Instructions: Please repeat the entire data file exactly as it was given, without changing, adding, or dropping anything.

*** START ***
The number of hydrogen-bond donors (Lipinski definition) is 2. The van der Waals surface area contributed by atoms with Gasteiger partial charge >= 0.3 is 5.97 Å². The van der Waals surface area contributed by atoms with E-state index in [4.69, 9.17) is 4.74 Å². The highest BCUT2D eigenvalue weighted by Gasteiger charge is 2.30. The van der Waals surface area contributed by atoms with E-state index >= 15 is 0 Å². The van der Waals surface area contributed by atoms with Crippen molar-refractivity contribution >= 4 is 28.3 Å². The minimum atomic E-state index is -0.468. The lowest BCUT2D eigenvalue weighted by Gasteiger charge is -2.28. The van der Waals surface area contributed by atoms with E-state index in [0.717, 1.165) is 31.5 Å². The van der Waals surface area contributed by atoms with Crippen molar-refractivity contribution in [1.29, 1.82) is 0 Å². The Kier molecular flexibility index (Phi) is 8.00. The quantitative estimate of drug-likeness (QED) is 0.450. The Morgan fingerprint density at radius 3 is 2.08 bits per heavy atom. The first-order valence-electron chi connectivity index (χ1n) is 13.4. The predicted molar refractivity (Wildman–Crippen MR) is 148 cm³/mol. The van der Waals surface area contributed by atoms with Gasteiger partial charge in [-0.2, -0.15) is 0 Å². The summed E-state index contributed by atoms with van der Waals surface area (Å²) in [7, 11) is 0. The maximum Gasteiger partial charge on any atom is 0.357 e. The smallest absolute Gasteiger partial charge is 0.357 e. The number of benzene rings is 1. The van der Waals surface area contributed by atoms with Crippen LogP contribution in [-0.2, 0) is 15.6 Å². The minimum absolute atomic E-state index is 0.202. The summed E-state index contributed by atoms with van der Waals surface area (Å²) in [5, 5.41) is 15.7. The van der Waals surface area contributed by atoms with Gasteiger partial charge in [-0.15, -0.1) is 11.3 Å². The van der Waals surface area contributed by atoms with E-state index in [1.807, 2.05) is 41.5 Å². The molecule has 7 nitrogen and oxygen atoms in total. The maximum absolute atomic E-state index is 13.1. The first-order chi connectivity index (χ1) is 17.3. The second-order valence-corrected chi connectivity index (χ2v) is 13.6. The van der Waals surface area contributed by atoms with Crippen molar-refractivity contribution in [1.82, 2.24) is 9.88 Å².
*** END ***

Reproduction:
The number of hydrogen-bond donors (Lipinski definition) is 2. The van der Waals surface area contributed by atoms with Gasteiger partial charge >= 0.3 is 5.97 Å². The van der Waals surface area contributed by atoms with E-state index in [4.69, 9.17) is 4.74 Å². The highest BCUT2D eigenvalue weighted by Gasteiger charge is 2.30. The van der Waals surface area contributed by atoms with E-state index >= 15 is 0 Å². The van der Waals surface area contributed by atoms with Crippen molar-refractivity contribution >= 4 is 28.3 Å². The minimum atomic E-state index is -0.468. The lowest BCUT2D eigenvalue weighted by Gasteiger charge is -2.28. The van der Waals surface area contributed by atoms with E-state index in [0.717, 1.165) is 31.5 Å². The van der Waals surface area contributed by atoms with Crippen molar-refractivity contribution in [1.29, 1.82) is 0 Å². The Kier molecular flexibility index (Phi) is 8.00. The quantitative estimate of drug-likeness (QED) is 0.450. The Morgan fingerprint density at radius 3 is 2.08 bits per heavy atom. The first-order valence-electron chi connectivity index (χ1n) is 13.4. The predicted molar refractivity (Wildman–Crippen MR) is 148 cm³/mol. The van der Waals surface area contributed by atoms with Gasteiger partial charge in [-0.2, -0.15) is 0 Å². The summed E-state index contributed by atoms with van der Waals surface area (Å²) in [7, 11) is 0. The maximum Gasteiger partial charge on any atom is 0.357 e. The smallest absolute Gasteiger partial charge is 0.357 e. The number of benzene rings is 1. The van der Waals surface area contributed by atoms with Crippen LogP contribution in [-0.2, 0) is 15.6 Å². The minimum absolute atomic E-state index is 0.202. The summed E-state index contributed by atoms with van der Waals surface area (Å²) in [5, 5.41) is 15.7. The van der Waals surface area contributed by atoms with Gasteiger partial charge in [-0.15, -0.1) is 11.3 Å². The van der Waals surface area contributed by atoms with E-state index in [1.807, 2.05) is 41.5 Å². The molecule has 7 nitrogen and oxygen atoms in total. The maximum absolute atomic E-state index is 13.1. The first-order chi connectivity index (χ1) is 17.3. The second-order valence-corrected chi connectivity index (χ2v) is 13.6. The van der Waals surface area contributed by atoms with Crippen molar-refractivity contribution in [1.82, 2.24) is 9.88 Å².